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Outbreak Voices: A Barber In New Orleans Shares His Worries About Coronavirus


Chaos at airports in the United States as travelers are asked to undergo health checks at ports of entry, and new travel restrictions go into effect tonight at midnight, affecting flights from Ireland and the United Kingdom. Meanwhile, France has closed cafes, the Louvre and the Eiffel Tower. Spain is also locking down the country. It's all part of a piecemeal but global effort to fight COVID-19 and slow the spread of the virus that causes it, including here at home.

JASON JONES: About the coronavirus - I guess I've been feeling, you know, not too worried about it for myself physically, as far as contracting anything. For my father - he's 80 years old. I've been checking up on him and making sure he's OK.

GARCIA-NAVARRO: We've been reaching out to people all over the country, asking them to share how they're handling this outbreak - what they're doing, what they're thinking, how they're feeling. We'll be hearing those voices throughout the show today. Here's one man's story.

JONES: My name is Jason Jones (ph). I live in the Bywater. That's a neighborhood in New Orleans, La. And I'm a barber, and I own a barbershop in the Bywater neighborhood. You know, we have been taking a lot more precautions to try and prevent any spread of any viruses. We've been wiping down the barber chairs between every customer. We've also been wiping down our work area pretty much between every customer.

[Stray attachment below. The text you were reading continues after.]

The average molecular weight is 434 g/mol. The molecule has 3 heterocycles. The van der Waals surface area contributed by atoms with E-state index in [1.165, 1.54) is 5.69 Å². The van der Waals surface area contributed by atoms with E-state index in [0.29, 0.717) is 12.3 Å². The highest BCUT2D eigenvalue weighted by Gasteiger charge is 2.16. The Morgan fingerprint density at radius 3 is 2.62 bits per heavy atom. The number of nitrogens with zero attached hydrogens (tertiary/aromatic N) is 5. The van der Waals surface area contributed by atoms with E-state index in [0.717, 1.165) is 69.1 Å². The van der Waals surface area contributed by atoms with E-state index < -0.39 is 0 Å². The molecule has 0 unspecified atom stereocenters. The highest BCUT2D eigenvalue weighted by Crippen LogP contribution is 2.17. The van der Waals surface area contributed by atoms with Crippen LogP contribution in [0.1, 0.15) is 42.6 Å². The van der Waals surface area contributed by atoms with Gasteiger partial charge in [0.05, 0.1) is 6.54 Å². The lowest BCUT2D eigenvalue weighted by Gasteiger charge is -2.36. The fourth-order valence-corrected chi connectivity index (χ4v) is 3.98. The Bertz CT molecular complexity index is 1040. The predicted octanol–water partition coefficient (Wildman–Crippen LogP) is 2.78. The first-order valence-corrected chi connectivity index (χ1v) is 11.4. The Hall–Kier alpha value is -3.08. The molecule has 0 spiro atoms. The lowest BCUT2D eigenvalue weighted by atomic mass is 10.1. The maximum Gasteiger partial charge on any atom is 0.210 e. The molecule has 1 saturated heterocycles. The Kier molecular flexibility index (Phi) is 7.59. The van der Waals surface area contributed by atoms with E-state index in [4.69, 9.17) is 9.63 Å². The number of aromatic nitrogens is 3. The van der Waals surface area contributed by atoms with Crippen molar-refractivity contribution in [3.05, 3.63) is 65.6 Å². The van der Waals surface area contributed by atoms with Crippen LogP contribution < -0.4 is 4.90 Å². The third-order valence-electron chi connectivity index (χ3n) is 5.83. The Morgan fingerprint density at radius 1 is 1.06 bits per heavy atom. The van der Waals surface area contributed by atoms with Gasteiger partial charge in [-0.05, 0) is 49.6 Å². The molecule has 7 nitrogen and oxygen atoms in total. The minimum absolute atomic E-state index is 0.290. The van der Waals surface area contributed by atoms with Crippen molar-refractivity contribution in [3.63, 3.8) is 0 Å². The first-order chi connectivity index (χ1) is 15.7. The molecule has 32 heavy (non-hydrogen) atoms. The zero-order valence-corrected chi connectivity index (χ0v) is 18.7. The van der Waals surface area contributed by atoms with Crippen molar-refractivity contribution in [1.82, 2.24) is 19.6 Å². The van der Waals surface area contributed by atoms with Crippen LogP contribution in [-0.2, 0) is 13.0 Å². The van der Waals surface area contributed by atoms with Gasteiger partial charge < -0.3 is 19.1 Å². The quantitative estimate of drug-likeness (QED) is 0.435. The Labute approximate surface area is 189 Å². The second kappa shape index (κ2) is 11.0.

JONES: Down here, I feel like people are all kind of on the same page. It's definitely something that has been brought up a lot. I feel like people here - we're kind of used to a lot of things happening, mostly in the way of natural disasters - you know, obviously, Katrina. And people here aren't prone to get panicked right away.

We have festival season coming up. Jazz Fest is huge. A lot of my clients are in the service industry, and they're really worried about that because you take that away - that's going to really affect a lot of people. And in turn, it trickles down to businesses like mine because I do have a lot of clients who might tend to get less haircuts when they're making less money.


JONES: We're pretty much a blue-collar trade, you know? So it's not like something you can - if you're quarantined, how could you - I don't know what you could do, really, to make money. We don't have the luxury of, you know, bringing our work home with us.


JONES: My income is solely this barbershop. At this point, unfortunately I do not have a backup plan for something like this. I'm not sure who does. I'm just hoping that things turn around quickly and that we can figure out how to deal with this going forward. But it is a real threat, and I'm not really sure what I'm going to do.

GARCIA-NAVARRO: That's Jason Jones from New Orleans. Transcript provided by NPR, Copyright NPR.